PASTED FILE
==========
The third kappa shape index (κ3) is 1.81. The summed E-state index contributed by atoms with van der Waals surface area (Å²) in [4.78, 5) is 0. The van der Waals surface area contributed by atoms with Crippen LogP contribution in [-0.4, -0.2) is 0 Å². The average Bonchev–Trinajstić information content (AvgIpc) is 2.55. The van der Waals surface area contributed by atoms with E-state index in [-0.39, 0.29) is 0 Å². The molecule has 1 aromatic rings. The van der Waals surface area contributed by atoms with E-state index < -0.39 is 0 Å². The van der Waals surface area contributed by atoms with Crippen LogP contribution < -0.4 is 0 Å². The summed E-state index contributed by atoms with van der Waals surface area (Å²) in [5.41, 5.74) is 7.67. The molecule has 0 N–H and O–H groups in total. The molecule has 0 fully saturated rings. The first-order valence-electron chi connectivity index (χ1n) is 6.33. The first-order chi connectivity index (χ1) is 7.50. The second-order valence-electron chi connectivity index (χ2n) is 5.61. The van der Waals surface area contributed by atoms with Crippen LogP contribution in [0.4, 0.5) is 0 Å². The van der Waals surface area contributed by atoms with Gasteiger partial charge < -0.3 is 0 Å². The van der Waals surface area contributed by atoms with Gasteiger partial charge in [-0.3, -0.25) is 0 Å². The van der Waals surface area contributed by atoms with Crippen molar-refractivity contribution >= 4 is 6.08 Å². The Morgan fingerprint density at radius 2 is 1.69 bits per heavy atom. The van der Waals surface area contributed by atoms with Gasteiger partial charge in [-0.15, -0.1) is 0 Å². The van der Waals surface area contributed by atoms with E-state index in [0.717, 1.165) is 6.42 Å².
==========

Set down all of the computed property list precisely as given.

The third kappa shape index (κ3) is 1.81. The summed E-state index contributed by atoms with van der Waals surface area (Å²) in [4.78, 5) is 0. The van der Waals surface area contributed by atoms with Crippen LogP contribution in [-0.4, -0.2) is 0 Å². The average Bonchev–Trinajstić information content (AvgIpc) is 2.55. The van der Waals surface area contributed by atoms with E-state index in [-0.39, 0.29) is 0 Å². The molecule has 1 aromatic rings. The van der Waals surface area contributed by atoms with E-state index < -0.39 is 0 Å². The van der Waals surface area contributed by atoms with Crippen LogP contribution < -0.4 is 0 Å². The summed E-state index contributed by atoms with van der Waals surface area (Å²) in [5.41, 5.74) is 7.67. The molecule has 0 N–H and O–H groups in total. The molecule has 0 fully saturated rings. The first-order valence-electron chi connectivity index (χ1n) is 6.33. The first-order chi connectivity index (χ1) is 7.50. The second-order valence-electron chi connectivity index (χ2n) is 5.61. The van der Waals surface area contributed by atoms with Crippen LogP contribution in [0.4, 0.5) is 0 Å². The van der Waals surface area contributed by atoms with Gasteiger partial charge < -0.3 is 0 Å². The van der Waals surface area contributed by atoms with Gasteiger partial charge in [-0.3, -0.25) is 0 Å². The van der Waals surface area contributed by atoms with Crippen molar-refractivity contribution >= 4 is 6.08 Å². The Morgan fingerprint density at radius 2 is 1.69 bits per heavy atom. The van der Waals surface area contributed by atoms with Gasteiger partial charge in [-0.15, -0.1) is 0 Å². The van der Waals surface area contributed by atoms with E-state index in [0.717, 1.165) is 6.42 Å².